Kerala Hindu Heritage Seminar Explores State of Hindu Dharma in Kerala, and Related Issues in the Diaspora
FOR IMMEDIATE RELEASE
November 16th, 2013, Houston, TX – More than twenty-five delegates gathered to discuss the state of Hinduism in Kerala and related issues in Kerala Hindu community overseas. The meeting was called to discuss the declining population of Hindus as well as corresponding decline of public presence of Hinduism in the state. Further, the state of Diaspora is reflective of the corresponding state of Hinduism in Kerala, as overseas Kerala Hindus are unable to assert their Hindu identity in the larger NRI milieu.
Dr. Jay Raman, a community leader, and one of the distinguished speakers at the seminar, expressed grave concern on the rapidly decreasing percentage of Hindu population. He gave a historical perspective by outlining the many factors that might have caused the Hindu decline in Kerala. Dr. Raman stated the predicament of Hindus in Kerala could be because of absence of many Hindu reformers in the centuries between Adi Shankara until the 20th century when Sri Narayana Guru and Chattampi Swamigal appeared on the scene. Also, the strangle hold on Hinduism by the extremely orthodox Brahmin Namboothiris may have caused attrition in Hindu numbers, who could have fallen to aggressive proselytization. The Missionaries had a field day in the princely states like Travancore and Cochin with very weak rulers. Divans like Col. Monroe did everything possible to destroy the economic power of temples and Hindus. Also the great caste differences led to a weak Hindu society.
Dr. Sarath Menon, a distinguished Sociologist and Indologist, explained the audience various factors at work that are contributing towards the shrinking of Hinduism in the state of Kerala. These included disparities in per capita share among various communities, and the land grab by minority communities which uproots the Hindus from their native places. Instruments of economic control include acquisition of state-controlled property by religious minorities, distribution of public-sector/quasi governmental initiatives to minority contractors – road development, townships, and IT parks. The political manifestation of the problem is self-evident in the fact that out of a total of 140 constituencies in the state assembly, almost half are under minority control. Further, the Hindus are hopelessly divided along caste lines, bereft of any semblance of effective leadership. In the education sector, there is a historical precedence of minority monopoly, there is in-flow of material support for religious minority expansion and investment, there is distortion in curricula, and there is subliminal injection of ideas discrediting Hindu beliefs in textbooks. There is also an overbearing factor of undisputed legitimacy of religious exclusivity and conversion.
Dr. Bala Aiyer, a distinguished teacher of Hindu Dharma, representing the Loka Dharma Seva Foundation of America, made a presentation on the Lokadharma program, which he helped establish in neighboring Tamil Nadu. The purpose of the Loka Dharma program is to engage the secularized elites of the society and sensitize them to the Hindu traditions and culture. Dr. Aiyer promised to extend the Lok Dharma program to Kerala.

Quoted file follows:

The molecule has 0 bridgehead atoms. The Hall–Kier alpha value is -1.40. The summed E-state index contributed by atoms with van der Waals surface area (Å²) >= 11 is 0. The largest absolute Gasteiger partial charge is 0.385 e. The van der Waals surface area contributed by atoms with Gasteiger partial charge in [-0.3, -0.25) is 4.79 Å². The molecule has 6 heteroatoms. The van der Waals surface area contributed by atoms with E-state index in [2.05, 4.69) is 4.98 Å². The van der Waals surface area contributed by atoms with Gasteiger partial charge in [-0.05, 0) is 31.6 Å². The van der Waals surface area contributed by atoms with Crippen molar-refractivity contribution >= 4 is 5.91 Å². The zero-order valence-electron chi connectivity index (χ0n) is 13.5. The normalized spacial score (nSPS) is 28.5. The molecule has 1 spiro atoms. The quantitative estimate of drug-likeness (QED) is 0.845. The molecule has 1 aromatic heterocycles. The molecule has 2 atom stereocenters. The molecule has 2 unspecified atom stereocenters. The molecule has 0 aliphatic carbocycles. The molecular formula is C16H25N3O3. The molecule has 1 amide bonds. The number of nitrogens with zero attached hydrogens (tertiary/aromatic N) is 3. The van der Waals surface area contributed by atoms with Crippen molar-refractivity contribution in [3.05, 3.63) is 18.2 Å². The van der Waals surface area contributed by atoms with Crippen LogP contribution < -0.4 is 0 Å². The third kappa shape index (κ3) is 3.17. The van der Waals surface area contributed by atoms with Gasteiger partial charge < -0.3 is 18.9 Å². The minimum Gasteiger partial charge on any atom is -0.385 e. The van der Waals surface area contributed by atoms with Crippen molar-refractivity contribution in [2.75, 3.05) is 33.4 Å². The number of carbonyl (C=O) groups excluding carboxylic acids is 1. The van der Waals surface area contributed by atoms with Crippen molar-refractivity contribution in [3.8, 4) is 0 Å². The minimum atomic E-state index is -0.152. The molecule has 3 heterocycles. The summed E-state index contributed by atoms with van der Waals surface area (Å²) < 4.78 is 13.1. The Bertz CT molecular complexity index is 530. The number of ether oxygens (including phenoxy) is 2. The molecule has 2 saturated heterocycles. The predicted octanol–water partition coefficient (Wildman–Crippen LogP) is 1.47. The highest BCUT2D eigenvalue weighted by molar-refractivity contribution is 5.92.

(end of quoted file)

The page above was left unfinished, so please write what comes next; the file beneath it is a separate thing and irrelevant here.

Dr. Babu Suseelan, a distinguished academician, and an astute observer and commentator on political issues, lamented on the non-responsiveness of Kerala Hindus to the cause of Hinduism in general, and in Kerala in particular. Quoting latest census figures he surmised that non-Hindus will overtake the Hindus in Kerala in a matter of few years. There is already an undercurrent of prejudice and discrimination against Hindus in Kerala. Sooner rather than later, Hindus may have to flee as it happened in Kashmir, and the land created by Rishi Parasuram and made known by Adi Shankara will look like another Afghanistan. He appealed to Kerala Hindus to get out of their comfort zones, and come together to give Kerala the pride of place it once was.
The delegates at the seminar discussed various issues facing the Diaspora, including the non-Hindu intrusion into Hindu festivals and cultural programs. There is also an urgent need for a Dharma education program that can help retain and propagate the cultural Hindu heritage of Kerala. The seminar ended with a resolution by the delegates to be more culturally and politically assertive. NRIs have played an enormous role in all walks of life in India, and now must unite and rise to arrest the slide of Hinduism in Kerala.
Dr. Venugopal Menon, a senior community leader and the moving spirit behind the Mission Hindu Kerala initiative, in his valedictory address presented an overview of the situation. While observing the progressive contraction of the Hindu cultural landscape in the state, he concluded with the excruciatingly painful inevitability of the Hindu’s passage into marginality, and held the present generation of Hindus responsible for not checking the gradual demise of Hindu Dharma in Kerala.
About Kerala Hindu Heritage Committee
Kerala Hindu Heritage Committee (KHHC) is a multi-lateral, multi-disciplinary and trans-community body of concerned activists, thinkers, writers, supporters and individuals who are working towards restoring Kerala’s Hindu heritage to its rightful place. The Committee invites concerned Hindus, not only from Kerala, but from all around to come together and protect the Hindu heritage of Kerala.
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